In The Rock Snob*s Dictionary, Steven Daly and I included a definition of the sulky genre known as emo, noting that, “given the hypersensitivity of the genre’s practitioners, most emo artists recoil at being called ‘emo,’ claim their music is unique and uncategorizable, and insist that you don’t even know what the term means anyway.” Now, the foremost practitioners of molecular gastronomy are taking a similar position. In a recent blog post, Michael “Forcemeat” Ruhlman* recounted how, in an onstage conversation he had with Alinea chef Grant Achatz at Chicago’s Steppenwolf Theater, Achatz, whose name is synonymous with molecular gastronomy in America, argued that the term doesn’t apply to him. Forcemeat further cites a “Statement on the ‘new cookery’,” originally printed in the U.K.’s Guardian, in which molecular-gastronomy gods Ferran Adrià and Heston Blumenthal, along with Thomas Keller and Harold McGee, protest that “the term ‘molecular gastronomy’ does not describe our cooking, or indeed any style of cooking,” on the grounds that the phrase was coined in 1992 “to name a particular academic workshop for scientists and chefs on the basic food chemistry of traditional dishes. That workshop did not influence our approach.”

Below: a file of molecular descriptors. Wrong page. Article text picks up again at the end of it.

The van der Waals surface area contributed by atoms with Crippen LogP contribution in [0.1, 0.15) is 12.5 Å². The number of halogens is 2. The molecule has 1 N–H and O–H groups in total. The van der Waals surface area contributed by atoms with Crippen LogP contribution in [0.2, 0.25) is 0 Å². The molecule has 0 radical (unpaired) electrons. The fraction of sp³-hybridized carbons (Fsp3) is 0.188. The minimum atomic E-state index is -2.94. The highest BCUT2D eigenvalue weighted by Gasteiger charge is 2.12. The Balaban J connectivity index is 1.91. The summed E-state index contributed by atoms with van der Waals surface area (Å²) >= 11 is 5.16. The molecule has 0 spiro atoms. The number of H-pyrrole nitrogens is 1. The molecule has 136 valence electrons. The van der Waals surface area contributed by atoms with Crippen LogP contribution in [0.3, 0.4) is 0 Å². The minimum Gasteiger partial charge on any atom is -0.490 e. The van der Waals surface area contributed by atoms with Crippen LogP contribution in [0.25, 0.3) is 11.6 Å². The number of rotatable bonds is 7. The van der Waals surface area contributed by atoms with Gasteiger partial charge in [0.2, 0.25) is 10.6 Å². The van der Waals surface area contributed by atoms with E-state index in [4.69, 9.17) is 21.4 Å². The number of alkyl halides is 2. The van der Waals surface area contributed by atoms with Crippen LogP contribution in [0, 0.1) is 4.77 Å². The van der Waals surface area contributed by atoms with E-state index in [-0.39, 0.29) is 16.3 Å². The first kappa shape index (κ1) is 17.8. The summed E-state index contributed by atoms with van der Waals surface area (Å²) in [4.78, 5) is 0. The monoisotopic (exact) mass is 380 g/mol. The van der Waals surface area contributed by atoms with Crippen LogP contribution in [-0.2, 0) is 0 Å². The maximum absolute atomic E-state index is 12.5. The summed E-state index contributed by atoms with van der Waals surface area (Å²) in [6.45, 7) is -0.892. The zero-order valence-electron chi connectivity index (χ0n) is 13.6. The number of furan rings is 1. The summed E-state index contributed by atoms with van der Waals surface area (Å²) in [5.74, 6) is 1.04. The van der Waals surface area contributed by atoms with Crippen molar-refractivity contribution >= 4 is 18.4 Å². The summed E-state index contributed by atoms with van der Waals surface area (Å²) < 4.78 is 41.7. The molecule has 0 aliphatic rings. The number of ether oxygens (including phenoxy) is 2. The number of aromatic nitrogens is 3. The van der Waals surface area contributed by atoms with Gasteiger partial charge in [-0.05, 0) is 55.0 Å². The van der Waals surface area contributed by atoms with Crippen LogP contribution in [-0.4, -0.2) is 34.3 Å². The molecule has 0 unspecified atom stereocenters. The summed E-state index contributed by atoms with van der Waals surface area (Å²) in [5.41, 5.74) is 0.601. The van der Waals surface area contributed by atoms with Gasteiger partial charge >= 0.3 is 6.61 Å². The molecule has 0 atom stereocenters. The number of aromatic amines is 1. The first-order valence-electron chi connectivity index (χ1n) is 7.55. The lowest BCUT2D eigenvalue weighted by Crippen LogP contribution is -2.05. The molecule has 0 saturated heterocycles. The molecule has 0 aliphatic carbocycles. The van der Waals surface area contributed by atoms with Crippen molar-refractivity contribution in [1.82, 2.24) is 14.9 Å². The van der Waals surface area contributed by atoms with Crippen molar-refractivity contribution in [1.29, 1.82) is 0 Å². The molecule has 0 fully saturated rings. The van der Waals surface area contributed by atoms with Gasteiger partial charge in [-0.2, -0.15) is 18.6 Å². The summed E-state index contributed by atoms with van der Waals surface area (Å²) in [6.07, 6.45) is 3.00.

Adrià, Blumenthal et al. undoubtedly mean what they say, but at this point, they’re being pedantic. Language gets bent and morphed by popular usage, and the term “molecular gastronomy” is a good example. Whatever its obscure origins, the term has been repurposed to denote the kind of audacious, wildly inventive, rigorously lab-tested, visually striking cuisine that Adria and Achatz, especially, practice. “Molecular gastronomy” is, simply, a useful term to describe what they do. And complaining about labels is so emo!
* So nicknamed because of his borderline obsessive use of the word in his book The Soul of a Chef. Sure, it’s a legitimate culinary term, but Ruhlman just loves to type it: F-O-R-C-E-M-E-A-T. There are probably Freudian implications to this.